A Personal Reflection on Teaching and Learning: La lotta continua
by Richard Brosio
I have become familiar with the Rouge Forum only recently. As a result of my participation in the Summer Institute on Education, in June 2003 at the University of Louisville, I am optimistic about the important role the RF can play in progressive democratic politics in schools and society.
In this article, I have chosen an autobiographical approach to demonstrate connections between one’s ideas and commitments and the events and circumstances of life. It is well known that the Ford Motor Plant in River Rouge, MI was a gargantuan one in size and impact. The attempts at unionization were very difficult. The company was among the most fiercely resistant to the collective workers’ wishes and demands. The complex issues, problems, and possibilities that characterize the 1930s Great Depression must be understood in order to understand why the unions won in important sites like the auto industry and how the victories in great work towns like Detroit had important consequences for workers who struggled elsewhere.
“grew up” in
was a “foreign”
connection to all of this as well. My
mother and grandparents were born in
does all of this
have to do with our current struggles? How
do the struggles at the Rouge,
and various people
interacted with and took advantage of the structural crisis that
What follows are three anecdotes from my teaching that illustrate important lessons about the struggle for authentic democracy. I believe these lessons are part of the historical tradition to which we radical democrats belong. Authentic democracy was always the politics of the working people. Currently, political rightists claim that they are for democracy, however, this is impossible on the face of it. The people/demos have always had to struggle against the rich, powerful, and privileged classes who considered themselves entitled to profit from the labor of the working classes. The Bush junior administration’s claim that it intends to construct a democracy in conquered Iraq must be seen for what it is – namely the expansion of capital and empire with a compliant group of Iraqis serving as the fig leaves for great power aggression.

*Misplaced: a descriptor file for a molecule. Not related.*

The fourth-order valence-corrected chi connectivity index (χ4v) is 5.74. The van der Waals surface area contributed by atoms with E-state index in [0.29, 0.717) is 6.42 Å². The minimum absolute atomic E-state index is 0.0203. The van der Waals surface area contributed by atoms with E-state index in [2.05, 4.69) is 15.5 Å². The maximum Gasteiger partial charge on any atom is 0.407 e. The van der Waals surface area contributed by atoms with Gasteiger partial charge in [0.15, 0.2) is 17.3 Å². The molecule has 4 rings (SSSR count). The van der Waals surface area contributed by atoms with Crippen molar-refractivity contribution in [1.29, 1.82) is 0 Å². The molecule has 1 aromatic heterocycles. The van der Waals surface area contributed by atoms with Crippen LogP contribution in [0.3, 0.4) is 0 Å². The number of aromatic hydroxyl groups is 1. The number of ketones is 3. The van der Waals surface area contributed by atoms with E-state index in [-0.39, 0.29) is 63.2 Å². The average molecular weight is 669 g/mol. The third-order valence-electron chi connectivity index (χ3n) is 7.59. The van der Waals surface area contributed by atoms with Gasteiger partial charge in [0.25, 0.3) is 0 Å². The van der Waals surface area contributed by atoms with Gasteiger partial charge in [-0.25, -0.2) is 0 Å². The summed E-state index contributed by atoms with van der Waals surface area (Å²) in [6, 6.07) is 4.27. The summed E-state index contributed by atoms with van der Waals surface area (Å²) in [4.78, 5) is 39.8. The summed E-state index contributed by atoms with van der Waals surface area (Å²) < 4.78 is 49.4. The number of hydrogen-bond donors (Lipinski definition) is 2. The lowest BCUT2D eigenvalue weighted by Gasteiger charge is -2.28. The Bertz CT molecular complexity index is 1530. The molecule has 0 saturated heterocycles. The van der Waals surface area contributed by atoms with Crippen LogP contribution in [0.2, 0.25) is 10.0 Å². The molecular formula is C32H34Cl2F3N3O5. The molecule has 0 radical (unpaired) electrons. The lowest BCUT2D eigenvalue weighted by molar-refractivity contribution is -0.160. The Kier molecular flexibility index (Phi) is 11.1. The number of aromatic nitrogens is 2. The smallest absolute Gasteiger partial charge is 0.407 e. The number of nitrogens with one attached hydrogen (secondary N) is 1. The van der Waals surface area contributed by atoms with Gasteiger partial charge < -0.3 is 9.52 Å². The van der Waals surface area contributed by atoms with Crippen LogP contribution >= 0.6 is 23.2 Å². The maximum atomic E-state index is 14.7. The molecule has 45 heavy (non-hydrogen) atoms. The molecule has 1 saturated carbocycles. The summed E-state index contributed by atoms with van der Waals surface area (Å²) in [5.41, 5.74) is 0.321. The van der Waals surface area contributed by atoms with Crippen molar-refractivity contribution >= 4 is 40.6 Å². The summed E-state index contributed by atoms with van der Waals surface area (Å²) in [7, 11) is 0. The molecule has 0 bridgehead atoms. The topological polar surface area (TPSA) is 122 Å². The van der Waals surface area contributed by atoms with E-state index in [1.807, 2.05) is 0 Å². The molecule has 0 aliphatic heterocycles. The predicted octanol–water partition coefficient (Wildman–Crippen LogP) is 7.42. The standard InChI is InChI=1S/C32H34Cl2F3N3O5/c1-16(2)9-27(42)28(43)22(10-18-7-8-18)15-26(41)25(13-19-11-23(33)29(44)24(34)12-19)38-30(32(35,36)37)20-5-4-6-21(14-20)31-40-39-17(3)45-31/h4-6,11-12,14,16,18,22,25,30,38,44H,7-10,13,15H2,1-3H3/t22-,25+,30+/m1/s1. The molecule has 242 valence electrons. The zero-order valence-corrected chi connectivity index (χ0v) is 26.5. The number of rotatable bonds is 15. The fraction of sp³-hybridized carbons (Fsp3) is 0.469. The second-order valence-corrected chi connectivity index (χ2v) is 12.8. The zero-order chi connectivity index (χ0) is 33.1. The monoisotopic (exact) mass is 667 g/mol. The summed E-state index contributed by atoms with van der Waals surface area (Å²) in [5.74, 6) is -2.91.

first story features
me as a high school, social studies teacher in
We have talked about Marx in terms of his motivation and the milieu of which he was a part. With respect to motive, he belongs to the tradition of Western thinkers [and activist revolutionaries] who sought to free human beings by enlightening them. His motives cannot be divorced from his time and place. By the nineteenth century Western society was reeling under the blows of rapid industrialization. The safeguards of the old order were being inundated by unprecedented materialism, impersonality, and immensely powerful economic institutions [in sync with the developing capitalist system]. It is not surprising that Marx began [to turn from philosophy] and write increasingly in a materialistic [political economy] idiom .... Marx was a child of his times. However, he was a break-through pioneer thinker too!
As I have reread this lecture –after thirty-seven years –it is not surprising that as I continued to study Marx’s work it became increasingly clear that he was not a determinist. In fact, the third chapter of my Philosophical Scaffolding for the Construction of Critical Democratic Education (2000) is called “Various Reds: Marx, Historical Materialism, and the Openness Of History.” Marx’s view was that human beings do make their/our own histories, although neither under conditions of our choosing nor just as we like. Consider these questions: How would the pedagogy of our fellow teachers look if they understood humanity on these terms? And what kinds of new understandings would their students have about the world and their role in it?